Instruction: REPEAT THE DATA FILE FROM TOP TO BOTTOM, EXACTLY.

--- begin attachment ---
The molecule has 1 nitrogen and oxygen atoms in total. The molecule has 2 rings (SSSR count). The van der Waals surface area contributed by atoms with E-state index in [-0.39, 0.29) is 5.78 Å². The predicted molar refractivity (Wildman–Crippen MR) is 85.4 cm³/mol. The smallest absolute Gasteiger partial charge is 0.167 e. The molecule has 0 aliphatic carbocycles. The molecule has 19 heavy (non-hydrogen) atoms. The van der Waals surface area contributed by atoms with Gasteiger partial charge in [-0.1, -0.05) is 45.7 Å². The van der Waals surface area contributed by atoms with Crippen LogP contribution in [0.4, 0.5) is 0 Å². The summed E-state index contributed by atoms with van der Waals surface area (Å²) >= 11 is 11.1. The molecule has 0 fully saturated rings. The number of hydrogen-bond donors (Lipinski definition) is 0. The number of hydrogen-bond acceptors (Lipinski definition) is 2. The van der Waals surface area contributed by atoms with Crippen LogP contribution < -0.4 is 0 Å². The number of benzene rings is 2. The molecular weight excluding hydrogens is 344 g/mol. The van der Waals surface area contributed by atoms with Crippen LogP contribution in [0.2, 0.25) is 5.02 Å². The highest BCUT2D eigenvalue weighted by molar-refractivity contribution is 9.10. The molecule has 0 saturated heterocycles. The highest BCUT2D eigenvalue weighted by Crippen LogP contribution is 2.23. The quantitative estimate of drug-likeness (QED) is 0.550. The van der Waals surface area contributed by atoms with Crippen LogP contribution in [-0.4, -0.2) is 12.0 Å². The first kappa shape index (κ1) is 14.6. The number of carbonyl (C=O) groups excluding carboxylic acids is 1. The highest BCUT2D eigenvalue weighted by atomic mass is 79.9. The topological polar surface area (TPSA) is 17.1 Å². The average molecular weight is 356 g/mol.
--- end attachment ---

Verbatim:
The molecule has 1 nitrogen and oxygen atoms in total. The molecule has 2 rings (SSSR count). The van der Waals surface area contributed by atoms with E-state index in [-0.39, 0.29) is 5.78 Å². The predicted molar refractivity (Wildman–Crippen MR) is 85.4 cm³/mol. The smallest absolute Gasteiger partial charge is 0.167 e. The molecule has 0 aliphatic carbocycles. The molecule has 19 heavy (non-hydrogen) atoms. The van der Waals surface area contributed by atoms with Gasteiger partial charge in [-0.1, -0.05) is 45.7 Å². The van der Waals surface area contributed by atoms with Crippen LogP contribution in [0.4, 0.5) is 0 Å². The summed E-state index contributed by atoms with van der Waals surface area (Å²) >= 11 is 11.1. The molecule has 0 fully saturated rings. The number of hydrogen-bond donors (Lipinski definition) is 0. The number of hydrogen-bond acceptors (Lipinski definition) is 2. The van der Waals surface area contributed by atoms with Crippen LogP contribution < -0.4 is 0 Å². The number of benzene rings is 2. The molecular weight excluding hydrogens is 344 g/mol. The van der Waals surface area contributed by atoms with Crippen LogP contribution in [0.2, 0.25) is 5.02 Å². The highest BCUT2D eigenvalue weighted by molar-refractivity contribution is 9.10. The molecule has 0 saturated heterocycles. The highest BCUT2D eigenvalue weighted by Crippen LogP contribution is 2.23. The quantitative estimate of drug-likeness (QED) is 0.550. The van der Waals surface area contributed by atoms with Crippen LogP contribution in [-0.4, -0.2) is 12.0 Å². The first kappa shape index (κ1) is 14.6. The number of carbonyl (C=O) groups excluding carboxylic acids is 1. The highest BCUT2D eigenvalue weighted by atomic mass is 79.9. The topological polar surface area (TPSA) is 17.1 Å². The average molecular weight is 356 g/mol.